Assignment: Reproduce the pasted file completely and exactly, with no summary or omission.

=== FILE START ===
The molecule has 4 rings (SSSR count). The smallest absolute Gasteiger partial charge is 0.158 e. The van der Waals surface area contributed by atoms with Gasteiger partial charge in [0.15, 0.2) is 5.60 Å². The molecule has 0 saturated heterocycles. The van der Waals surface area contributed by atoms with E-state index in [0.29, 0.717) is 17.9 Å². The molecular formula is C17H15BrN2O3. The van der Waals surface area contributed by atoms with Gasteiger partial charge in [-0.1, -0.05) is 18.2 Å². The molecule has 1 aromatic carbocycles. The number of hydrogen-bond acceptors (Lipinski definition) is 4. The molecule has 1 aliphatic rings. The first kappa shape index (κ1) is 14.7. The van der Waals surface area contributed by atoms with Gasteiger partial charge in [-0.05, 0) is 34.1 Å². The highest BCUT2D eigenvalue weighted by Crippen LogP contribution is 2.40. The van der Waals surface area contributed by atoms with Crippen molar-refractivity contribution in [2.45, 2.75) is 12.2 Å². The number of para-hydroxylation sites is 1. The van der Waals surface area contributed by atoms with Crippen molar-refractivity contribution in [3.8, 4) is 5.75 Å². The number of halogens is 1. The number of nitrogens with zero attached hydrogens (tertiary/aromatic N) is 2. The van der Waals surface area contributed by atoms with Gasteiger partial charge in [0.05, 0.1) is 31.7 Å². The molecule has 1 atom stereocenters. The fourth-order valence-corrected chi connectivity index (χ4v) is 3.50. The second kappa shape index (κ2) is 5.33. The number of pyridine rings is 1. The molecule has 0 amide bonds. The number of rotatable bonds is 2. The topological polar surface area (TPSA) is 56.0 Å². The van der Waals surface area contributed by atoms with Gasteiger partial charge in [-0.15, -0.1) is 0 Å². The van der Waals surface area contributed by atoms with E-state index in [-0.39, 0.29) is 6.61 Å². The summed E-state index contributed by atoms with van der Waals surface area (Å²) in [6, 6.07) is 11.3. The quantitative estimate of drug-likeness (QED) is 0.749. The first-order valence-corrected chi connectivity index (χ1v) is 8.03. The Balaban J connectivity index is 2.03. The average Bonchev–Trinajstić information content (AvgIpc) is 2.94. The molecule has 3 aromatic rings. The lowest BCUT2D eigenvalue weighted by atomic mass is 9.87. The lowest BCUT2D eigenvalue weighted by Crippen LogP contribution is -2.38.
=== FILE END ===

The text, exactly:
The molecule has 4 rings (SSSR count). The smallest absolute Gasteiger partial charge is 0.158 e. The van der Waals surface area contributed by atoms with Gasteiger partial charge in [0.15, 0.2) is 5.60 Å². The molecule has 0 saturated heterocycles. The van der Waals surface area contributed by atoms with E-state index in [0.29, 0.717) is 17.9 Å². The molecular formula is C17H15BrN2O3. The van der Waals surface area contributed by atoms with Gasteiger partial charge in [-0.1, -0.05) is 18.2 Å². The molecule has 1 aromatic carbocycles. The number of hydrogen-bond acceptors (Lipinski definition) is 4. The molecule has 1 aliphatic rings. The first kappa shape index (κ1) is 14.7. The van der Waals surface area contributed by atoms with Gasteiger partial charge in [-0.05, 0) is 34.1 Å². The highest BCUT2D eigenvalue weighted by Crippen LogP contribution is 2.40. The van der Waals surface area contributed by atoms with Crippen molar-refractivity contribution in [2.45, 2.75) is 12.2 Å². The number of para-hydroxylation sites is 1. The van der Waals surface area contributed by atoms with Crippen molar-refractivity contribution in [3.8, 4) is 5.75 Å². The number of halogens is 1. The number of nitrogens with zero attached hydrogens (tertiary/aromatic N) is 2. The van der Waals surface area contributed by atoms with Gasteiger partial charge in [0.05, 0.1) is 31.7 Å². The molecule has 1 atom stereocenters. The fourth-order valence-corrected chi connectivity index (χ4v) is 3.50. The second kappa shape index (κ2) is 5.33. The number of pyridine rings is 1. The molecule has 0 amide bonds. The number of rotatable bonds is 2. The topological polar surface area (TPSA) is 56.0 Å². The van der Waals surface area contributed by atoms with Gasteiger partial charge in [-0.15, -0.1) is 0 Å². The van der Waals surface area contributed by atoms with E-state index in [-0.39, 0.29) is 6.61 Å². The summed E-state index contributed by atoms with van der Waals surface area (Å²) in [6, 6.07) is 11.3. The quantitative estimate of drug-likeness (QED) is 0.749. The first-order valence-corrected chi connectivity index (χ1v) is 8.03. The Balaban J connectivity index is 2.03. The average Bonchev–Trinajstić information content (AvgIpc) is 2.94. The molecule has 3 aromatic rings. The lowest BCUT2D eigenvalue weighted by atomic mass is 9.87. The lowest BCUT2D eigenvalue weighted by Crippen LogP contribution is -2.38.